Transit planners to look into the past to plan subways of the future

Transit officials are exploring old transit plans, such as when BART was initially going to travel to Marin County, to see what might be feasible to do today. (Courtesy BART.org)

The 1990s is making a roaring comeback these days, from movies to music, and now soon, in transit planning.

A Jurassic Park sequel roared into theaters this year, the ’90s sitcom Boy Meets World was revived as Girl Meets World, and even the obsession of ’90s teens, the Backstreet Boys and the Spice Girls, are rumored to be contemplating a reunion tour.

In much the same vein, San Francisco transit agencies are making a comeback. Transit studies from the 1990s will be revived for the Board of Supervisors’ Land Use and Transportation committee hearing today.

The hope is to build on prior bodies of knowledge to plan the subways of tomorrow.

The San Francisco County Transportation Authority will present today the “Four Corridor Plan,” a massive study now much resembling a ’90s sensation — it once had impact, and then faded from public view.

But the SFCTA and other planners hope the Four Corridor Plan, and other bygone studies from the ’70s and ’80s, will find new life thanks to Supervisor Scott Wiener’s newly proposed Subway Master Plan.

“Part of this planning process will not just be starting from scratch,” Wiener said,

“But taking all the work that’s happened across decades and stitch it together, decide what to prioritize, and make a comprehensive plan.”

The Four Corridor plan laid out potential rail, subways and bus expansions for four routes in San Francisco: Bayshore, North Beach, Geary Boulevard and Van Ness Avenue.

The Bayshore plan eventually became the T-third line, Tilly Chang, executive director of the SFCTA told the San Francisco Examiner. The North Beach plan also is currently under construction as the Central Subway.

But both Geary Boulevard and Van Ness Avenue were studied for potential subway service. Eventually a compromise was reached on those corridors, and both are now slated for “Bus Rapid Transit” expansions, where buses have train-like stops and dedicated lanes.

Mike Healy, the former director of BART’s media and public affairs department, told the Examiner BART considered Geary Boulevard for tunnels multiple times in its history.

A Geary Boulevard route was included in BART’s initial plans in the ’50s, he said, and then again in the 1970s during BART’s birth. Historical photos of BART maps at the time show this.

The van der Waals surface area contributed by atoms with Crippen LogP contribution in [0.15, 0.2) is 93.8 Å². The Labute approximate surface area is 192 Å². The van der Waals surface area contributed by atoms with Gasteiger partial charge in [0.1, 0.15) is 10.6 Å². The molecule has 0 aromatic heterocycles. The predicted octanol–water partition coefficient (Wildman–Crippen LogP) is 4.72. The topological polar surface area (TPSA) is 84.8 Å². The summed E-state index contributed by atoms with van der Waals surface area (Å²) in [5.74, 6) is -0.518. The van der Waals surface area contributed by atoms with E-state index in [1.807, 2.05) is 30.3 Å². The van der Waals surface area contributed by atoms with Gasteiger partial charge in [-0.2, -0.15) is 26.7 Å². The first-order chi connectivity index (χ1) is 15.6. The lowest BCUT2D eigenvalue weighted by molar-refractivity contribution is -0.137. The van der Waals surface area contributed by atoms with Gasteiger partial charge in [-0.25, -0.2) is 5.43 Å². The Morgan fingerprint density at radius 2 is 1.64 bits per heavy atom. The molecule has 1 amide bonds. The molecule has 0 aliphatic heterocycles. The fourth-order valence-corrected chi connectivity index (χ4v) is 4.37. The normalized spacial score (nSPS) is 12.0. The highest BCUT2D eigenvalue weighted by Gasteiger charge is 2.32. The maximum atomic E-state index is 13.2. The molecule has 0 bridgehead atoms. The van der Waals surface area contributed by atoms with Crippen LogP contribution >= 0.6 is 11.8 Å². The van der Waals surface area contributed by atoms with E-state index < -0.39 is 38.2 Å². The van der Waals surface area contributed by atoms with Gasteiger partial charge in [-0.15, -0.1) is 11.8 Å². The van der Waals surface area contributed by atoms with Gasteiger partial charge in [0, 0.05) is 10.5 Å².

Opponents to the second attempt at Geary BART expansion, Healy said, argued “buses could pick up the slack for Geary, and that BART was unneeded.” He remembered the major opponent to the second Geary expansion as the think-tank SPUR, but SPUR’s current head Gabriel Metcalf said he didn’t have the historical knowledge to confirm or deny that.

Transit historian Rick Laubscher, who runs the Market Street Railway Museum, said BART’s first attempt to go down Geary Boulevard was thwarted when plans to route the transit agency to the Marin area fell through. Tilly Chang said San Mateo County backed out of early BART plans, making expansion to Marin “unable to pencil” financially.

Laubscher said “It didn’t come close to happening.”

Through the years, former BART Director James Fang touted his own plans to route BART to Geary Boulevard, though those plans were never realized.

San Francisco has a history of fighting public transportation projects tooth and nail, Laubscher said. He remains hopeful.

“We’re probably in a higher level of public acceptance for spending public money on [transit] than I’ve seen in my lifetime,” Laubscher said, “and I’m not young”.

Chang said the practical need for more transit is great, as “we have explosive growth coming, and unmet [transit] demands in every neighborhood.”

That’s why, Wiener said, he’s looking forward to learning from the subway plans of the past to craft the subway plans of the future.

The committee hearing is today at 1:30 p.m., and Wiener’s Subway Master Plan is expected to go before the Board of Supervisors within two weeks after of the hearing.

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